Risk factors for acute mental health symptoms and tobacco initiation in Coast Guard Responders to the Deepwater Horizon oil spill

Jeanny H. Wang, Hristina Denic-Roberts, Jeffrey L. Goodie, Dana L. Thomas, Lawrence S. Engel, Jennifer A. Rusiecki*

*Corresponding author for this work

Research output: Contribution to journalArticlepeer-review

1 Scopus citations

Abstract

Acute mental health symptoms experienced during oil spill response work are understudied, especially among nonlocal responders. We assessed potential risk factors for acute mental health symptoms and tobacco initiation among U.S. Coast Guard responders to the 2010 Deepwater Horizon (DWH) oil spill who completed a deployment exit survey. Cross-sectional associations among responder characteristics, deployment-related stressors (deployment duration, timing, crude oil exposure, physical symptoms, injuries), and professional help-seeking for stressors experienced with concurrent depression/anxiety and tobacco initiation were examined. Log-binomial regression was used to calculate adjusted prevalence ratios (aPRs) and 95% confidence intervals. Sensitivity analyses excluded responders with a history of mental health conditions using health encounter data from the Military Health System Data Repository. Of the 4,855 responders, 75.5% were deployed from nonlocal/non-Gulf home stations, 5.8% reported concurrent depression and anxiety, and 2.8% reported the initiation of any tobacco product during oil spill response. Self-report of concurrent depression and anxiety was more prevalent among female responders and positively associated with longer deployments, crude oil exposure via inhalation, physical symptoms and injuries, and professional help–seeking during deployment, aPRs = 1.54–6.55. Tobacco initiation was inversely associated with older age and officer rank and positively associated with deployment-related stressors and depression/anxiety during deployment, aPRs = 1.58–4.44. Associations remained robust after excluding responders with a history of mental health– and tobacco–related health encounters up to 3 years before deployment. Depression, anxiety, and tobacco initiation were cross-sectionally associated with oil spill response work experiences among DWH responders, who largely originated outside of the affected community.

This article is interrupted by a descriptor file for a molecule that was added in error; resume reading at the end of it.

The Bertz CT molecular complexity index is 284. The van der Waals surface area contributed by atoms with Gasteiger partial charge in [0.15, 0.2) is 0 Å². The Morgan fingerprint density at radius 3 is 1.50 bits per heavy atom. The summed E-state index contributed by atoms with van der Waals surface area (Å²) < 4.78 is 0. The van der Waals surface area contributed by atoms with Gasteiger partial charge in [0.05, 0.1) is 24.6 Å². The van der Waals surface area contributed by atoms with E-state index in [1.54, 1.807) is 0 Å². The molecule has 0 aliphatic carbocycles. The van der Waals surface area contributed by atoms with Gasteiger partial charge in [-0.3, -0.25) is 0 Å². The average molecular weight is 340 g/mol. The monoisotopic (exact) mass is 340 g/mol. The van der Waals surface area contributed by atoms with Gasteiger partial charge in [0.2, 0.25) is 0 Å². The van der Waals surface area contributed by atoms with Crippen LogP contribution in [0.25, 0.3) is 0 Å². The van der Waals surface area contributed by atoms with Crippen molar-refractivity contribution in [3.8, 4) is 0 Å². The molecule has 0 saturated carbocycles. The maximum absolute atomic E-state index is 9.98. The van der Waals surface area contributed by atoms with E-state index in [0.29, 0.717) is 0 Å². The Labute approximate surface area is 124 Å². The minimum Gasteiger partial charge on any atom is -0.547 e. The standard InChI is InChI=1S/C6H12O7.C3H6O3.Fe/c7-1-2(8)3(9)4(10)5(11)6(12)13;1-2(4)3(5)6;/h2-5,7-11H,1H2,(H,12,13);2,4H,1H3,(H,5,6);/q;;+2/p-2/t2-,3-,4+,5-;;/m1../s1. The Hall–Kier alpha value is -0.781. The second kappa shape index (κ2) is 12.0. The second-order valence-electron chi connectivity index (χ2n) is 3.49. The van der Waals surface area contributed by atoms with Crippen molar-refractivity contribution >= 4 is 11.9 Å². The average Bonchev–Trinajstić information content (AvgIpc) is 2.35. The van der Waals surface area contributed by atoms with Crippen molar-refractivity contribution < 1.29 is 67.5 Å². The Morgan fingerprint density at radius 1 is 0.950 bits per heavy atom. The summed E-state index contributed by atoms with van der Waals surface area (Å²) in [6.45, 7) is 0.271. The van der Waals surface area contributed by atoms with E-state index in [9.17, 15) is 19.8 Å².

Original languageEnglish
Pages (from-to)1099-1114
Number of pages16
JournalJournal of Traumatic Stress
Volume35
Issue number4
DOIs
StatePublished - Aug 2022

Keywords

  • Cross-Sectional Studies
  • Female
  • Humans
  • Mental Health
  • Military Personnel
  • Petroleum Pollution/adverse effects
  • Petroleum/adverse effects
  • Risk Factors
  • Stress Disorders, Post-Traumatic/epidemiology
  • Tobacco
  • Tobacco Products

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